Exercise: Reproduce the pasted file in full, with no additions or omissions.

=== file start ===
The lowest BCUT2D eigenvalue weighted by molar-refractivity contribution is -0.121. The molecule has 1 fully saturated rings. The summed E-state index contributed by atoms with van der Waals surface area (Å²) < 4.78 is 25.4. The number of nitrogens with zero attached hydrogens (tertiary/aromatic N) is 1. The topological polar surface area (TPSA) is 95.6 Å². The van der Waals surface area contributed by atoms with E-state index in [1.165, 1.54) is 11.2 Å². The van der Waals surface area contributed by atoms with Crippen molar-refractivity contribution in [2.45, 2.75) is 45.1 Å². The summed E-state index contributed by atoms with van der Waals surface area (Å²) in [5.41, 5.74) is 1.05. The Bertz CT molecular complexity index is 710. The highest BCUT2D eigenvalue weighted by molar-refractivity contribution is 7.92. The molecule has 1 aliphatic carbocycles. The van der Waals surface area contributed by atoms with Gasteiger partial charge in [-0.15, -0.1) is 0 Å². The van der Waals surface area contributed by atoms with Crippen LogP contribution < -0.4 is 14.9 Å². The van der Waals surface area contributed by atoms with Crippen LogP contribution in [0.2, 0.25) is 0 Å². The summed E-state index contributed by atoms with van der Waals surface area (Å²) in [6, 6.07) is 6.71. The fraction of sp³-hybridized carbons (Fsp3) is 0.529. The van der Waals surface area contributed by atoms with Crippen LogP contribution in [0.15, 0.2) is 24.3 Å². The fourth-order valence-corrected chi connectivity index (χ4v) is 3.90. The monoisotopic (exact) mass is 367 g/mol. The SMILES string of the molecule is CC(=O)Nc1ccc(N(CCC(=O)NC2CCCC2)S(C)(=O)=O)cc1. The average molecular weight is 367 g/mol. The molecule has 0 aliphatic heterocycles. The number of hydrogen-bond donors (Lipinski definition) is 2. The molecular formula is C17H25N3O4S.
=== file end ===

The lowest BCUT2D eigenvalue weighted by molar-refractivity contribution is -0.121. The molecule has 1 fully saturated rings. The summed E-state index contributed by atoms with van der Waals surface area (Å²) < 4.78 is 25.4. The number of nitrogens with zero attached hydrogens (tertiary/aromatic N) is 1. The topological polar surface area (TPSA) is 95.6 Å². The van der Waals surface area contributed by atoms with E-state index in [1.165, 1.54) is 11.2 Å². The van der Waals surface area contributed by atoms with Crippen molar-refractivity contribution in [2.45, 2.75) is 45.1 Å². The summed E-state index contributed by atoms with van der Waals surface area (Å²) in [5.41, 5.74) is 1.05. The Bertz CT molecular complexity index is 710. The highest BCUT2D eigenvalue weighted by molar-refractivity contribution is 7.92. The molecule has 1 aliphatic carbocycles. The van der Waals surface area contributed by atoms with Gasteiger partial charge in [-0.15, -0.1) is 0 Å². The van der Waals surface area contributed by atoms with Crippen LogP contribution < -0.4 is 14.9 Å². The van der Waals surface area contributed by atoms with Crippen LogP contribution in [0.2, 0.25) is 0 Å². The summed E-state index contributed by atoms with van der Waals surface area (Å²) in [6, 6.07) is 6.71. The fraction of sp³-hybridized carbons (Fsp3) is 0.529. The van der Waals surface area contributed by atoms with Crippen LogP contribution in [0.15, 0.2) is 24.3 Å². The fourth-order valence-corrected chi connectivity index (χ4v) is 3.90. The monoisotopic (exact) mass is 367 g/mol. The SMILES string of the molecule is CC(=O)Nc1ccc(N(CCC(=O)NC2CCCC2)S(C)(=O)=O)cc1. The average molecular weight is 367 g/mol. The molecule has 0 aliphatic heterocycles. The number of hydrogen-bond donors (Lipinski definition) is 2. The molecular formula is C17H25N3O4S.